Tag: Ketchikan

“Southeast” – A Cinematic Essay

“Southeast” – A Cinematic Essay

Southeast Alaska is one of the most remote places where one could live in the United States.

Approaching "Cake" (Kake) On "Taku"

No roads connect its few towns, which are scattered wide apart over 35,000 square miles of mountains, forests, glaciers and sea.

Should you move there to permanently live, or merely pay it a brief visit on vacation?

That’s the question posed by following short film which I produced and which aired last month on local TV in Marin County, just north of San Francisco.

httpvh://youtu.be/3e2ENWOZNAI
(For more about visiting the Alaska Panhandle, read our ‘Destination: Southeast Alaska” story.)

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Travel Photo Thursday: North, To Alaska!

Travel Photo Thursday: North, To Alaska!

Last Sunday, the San Francisco Chronicle Travel section included stories by the section’s editor, Spud Hilton, on cruising Alaska waters on both small and large vessels.

Westerdam Sets Sail Sitka

imageOn Mother’s Day, 2009, the paper ran my first published travel story, a piece about glacier touring in Southeast Alaska. A similar story ran about three months later in the Dallas Morning News. And my story about Sitka, where the Russians handed over the keys to Alaska to the U.S. in the “Seward’s Folly” transaction, appeared in the Los Angeles Times the following April.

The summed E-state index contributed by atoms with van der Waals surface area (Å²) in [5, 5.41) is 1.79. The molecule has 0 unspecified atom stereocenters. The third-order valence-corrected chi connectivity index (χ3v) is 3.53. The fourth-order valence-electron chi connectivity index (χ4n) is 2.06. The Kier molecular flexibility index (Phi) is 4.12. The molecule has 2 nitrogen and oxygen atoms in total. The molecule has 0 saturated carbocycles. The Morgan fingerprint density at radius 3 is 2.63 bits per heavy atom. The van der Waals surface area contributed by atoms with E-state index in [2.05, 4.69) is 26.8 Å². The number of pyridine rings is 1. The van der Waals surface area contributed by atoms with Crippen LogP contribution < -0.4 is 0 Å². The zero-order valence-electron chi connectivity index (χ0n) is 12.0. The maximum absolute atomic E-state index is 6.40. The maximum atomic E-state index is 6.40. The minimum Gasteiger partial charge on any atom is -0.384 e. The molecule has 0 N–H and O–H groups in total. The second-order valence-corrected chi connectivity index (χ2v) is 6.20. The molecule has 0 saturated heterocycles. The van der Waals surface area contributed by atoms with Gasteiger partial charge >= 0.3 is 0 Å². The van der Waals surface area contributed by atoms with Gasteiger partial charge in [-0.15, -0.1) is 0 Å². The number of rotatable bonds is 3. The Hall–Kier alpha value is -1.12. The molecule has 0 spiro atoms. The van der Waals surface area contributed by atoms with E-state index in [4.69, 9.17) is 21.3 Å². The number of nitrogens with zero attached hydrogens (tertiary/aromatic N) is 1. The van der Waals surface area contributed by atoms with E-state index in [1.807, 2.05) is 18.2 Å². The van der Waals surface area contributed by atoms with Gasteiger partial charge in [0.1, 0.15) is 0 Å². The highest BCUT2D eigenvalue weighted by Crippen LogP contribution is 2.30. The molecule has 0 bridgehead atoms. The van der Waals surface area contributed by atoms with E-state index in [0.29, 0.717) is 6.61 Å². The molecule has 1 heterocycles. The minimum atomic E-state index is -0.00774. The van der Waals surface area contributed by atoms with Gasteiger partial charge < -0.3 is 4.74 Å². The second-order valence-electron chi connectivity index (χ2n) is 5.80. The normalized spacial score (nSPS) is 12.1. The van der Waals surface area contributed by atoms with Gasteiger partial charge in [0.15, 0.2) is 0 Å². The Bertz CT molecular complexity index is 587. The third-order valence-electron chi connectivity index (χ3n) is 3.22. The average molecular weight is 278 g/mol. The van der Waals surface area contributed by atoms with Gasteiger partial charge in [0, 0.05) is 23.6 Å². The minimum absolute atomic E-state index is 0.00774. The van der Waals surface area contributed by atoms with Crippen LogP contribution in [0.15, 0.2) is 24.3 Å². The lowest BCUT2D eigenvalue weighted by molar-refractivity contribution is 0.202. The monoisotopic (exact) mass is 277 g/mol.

All three articles were based on my two-week journey through Southeast Alaska in June of 2008. After a stopover in Seattle, I flew to Sitka, took the ferry to Juneau, hopped to and from Glacier Bay in 6-seat planes, rode an overnight ferry to Petersburg, and finished the trip with a couple of nights in Ketchikan and a flight-seeing floatplane trip to aptly named Misty Fjords National Monument.

Here are a few photographic memories of the trip that launched my travel writing career.

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Travel Photo Thursday: When Opportunity Knocks, Answer

Travel Photo Thursday: When Opportunity Knocks, Answer

Finding a travel destination’s icon to photograph is usually quite easy.

Big Ben, LondonSan Francisco’s Golden Gate Bridge isn’t going to be dismantled. Neither is Paris’ Eiffel Tower. And “Big Ben” that towers over London’s Parliament buildings isn’t going to be replaced by a giant LED time clock.

Unless bad weather precludes it, you can almost always be sure that you’ll have a chance to bring back a photo of such signature landmarks.

That’s the good news.

The bad news is that several million photos have already been taken of those well-known structures, so coming up with a unique shot of them is going to be difficult.

Go ahead and take your photo of that famous sightseers’ “must-see” place. But don’t just focus your efforts on getting that shot. Keep looking for a “photo op” that will let you capture a seldom-seen scene.

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